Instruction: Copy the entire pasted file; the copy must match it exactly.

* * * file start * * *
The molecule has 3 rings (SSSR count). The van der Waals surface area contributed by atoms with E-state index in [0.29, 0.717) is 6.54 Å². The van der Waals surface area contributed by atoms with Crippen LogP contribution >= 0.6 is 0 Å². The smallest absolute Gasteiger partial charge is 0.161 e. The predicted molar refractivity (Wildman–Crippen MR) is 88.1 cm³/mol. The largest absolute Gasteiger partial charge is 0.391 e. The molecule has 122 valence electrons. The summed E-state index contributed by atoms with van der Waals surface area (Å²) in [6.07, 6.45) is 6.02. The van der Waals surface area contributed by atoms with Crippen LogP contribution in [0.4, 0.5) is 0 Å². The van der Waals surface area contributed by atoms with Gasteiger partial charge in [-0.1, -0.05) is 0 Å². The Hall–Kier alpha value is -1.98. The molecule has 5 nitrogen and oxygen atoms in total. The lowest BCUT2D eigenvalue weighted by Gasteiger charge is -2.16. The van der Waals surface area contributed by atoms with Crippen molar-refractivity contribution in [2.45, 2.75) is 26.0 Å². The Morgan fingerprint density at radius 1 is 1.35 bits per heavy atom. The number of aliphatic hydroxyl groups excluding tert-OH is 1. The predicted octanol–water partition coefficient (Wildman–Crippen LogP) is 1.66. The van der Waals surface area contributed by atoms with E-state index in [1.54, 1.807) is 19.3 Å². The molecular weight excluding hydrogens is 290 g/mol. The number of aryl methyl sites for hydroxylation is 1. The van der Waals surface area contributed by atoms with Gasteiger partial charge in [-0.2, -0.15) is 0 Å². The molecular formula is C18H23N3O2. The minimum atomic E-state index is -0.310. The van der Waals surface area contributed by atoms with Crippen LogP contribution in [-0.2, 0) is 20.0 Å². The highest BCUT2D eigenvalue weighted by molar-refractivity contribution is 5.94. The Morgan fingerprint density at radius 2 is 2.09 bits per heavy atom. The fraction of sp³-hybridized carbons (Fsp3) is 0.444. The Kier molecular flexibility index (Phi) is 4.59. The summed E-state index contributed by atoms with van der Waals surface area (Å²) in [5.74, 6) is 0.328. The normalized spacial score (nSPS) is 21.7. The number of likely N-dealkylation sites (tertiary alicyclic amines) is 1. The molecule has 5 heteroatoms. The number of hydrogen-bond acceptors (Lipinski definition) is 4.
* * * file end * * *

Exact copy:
The molecule has 3 rings (SSSR count). The van der Waals surface area contributed by atoms with E-state index in [0.29, 0.717) is 6.54 Å². The van der Waals surface area contributed by atoms with Crippen LogP contribution >= 0.6 is 0 Å². The smallest absolute Gasteiger partial charge is 0.161 e. The predicted molar refractivity (Wildman–Crippen MR) is 88.1 cm³/mol. The largest absolute Gasteiger partial charge is 0.391 e. The molecule has 122 valence electrons. The summed E-state index contributed by atoms with van der Waals surface area (Å²) in [6.07, 6.45) is 6.02. The van der Waals surface area contributed by atoms with Crippen LogP contribution in [0.4, 0.5) is 0 Å². The van der Waals surface area contributed by atoms with Gasteiger partial charge in [-0.1, -0.05) is 0 Å². The Hall–Kier alpha value is -1.98. The molecule has 5 nitrogen and oxygen atoms in total. The lowest BCUT2D eigenvalue weighted by Gasteiger charge is -2.16. The van der Waals surface area contributed by atoms with Crippen molar-refractivity contribution in [2.45, 2.75) is 26.0 Å². The Morgan fingerprint density at radius 1 is 1.35 bits per heavy atom. The number of aliphatic hydroxyl groups excluding tert-OH is 1. The predicted octanol–water partition coefficient (Wildman–Crippen LogP) is 1.66. The van der Waals surface area contributed by atoms with E-state index in [1.54, 1.807) is 19.3 Å². The molecular weight excluding hydrogens is 290 g/mol. The number of aryl methyl sites for hydroxylation is 1. The van der Waals surface area contributed by atoms with Gasteiger partial charge in [-0.2, -0.15) is 0 Å². The molecular formula is C18H23N3O2. The minimum atomic E-state index is -0.310. The van der Waals surface area contributed by atoms with Crippen LogP contribution in [-0.2, 0) is 20.0 Å². The highest BCUT2D eigenvalue weighted by molar-refractivity contribution is 5.94. The Morgan fingerprint density at radius 2 is 2.09 bits per heavy atom. The fraction of sp³-hybridized carbons (Fsp3) is 0.444. The Kier molecular flexibility index (Phi) is 4.59. The summed E-state index contributed by atoms with van der Waals surface area (Å²) in [5.74, 6) is 0.328. The normalized spacial score (nSPS) is 21.7. The number of likely N-dealkylation sites (tertiary alicyclic amines) is 1. The molecule has 5 heteroatoms. The number of hydrogen-bond acceptors (Lipinski definition) is 4.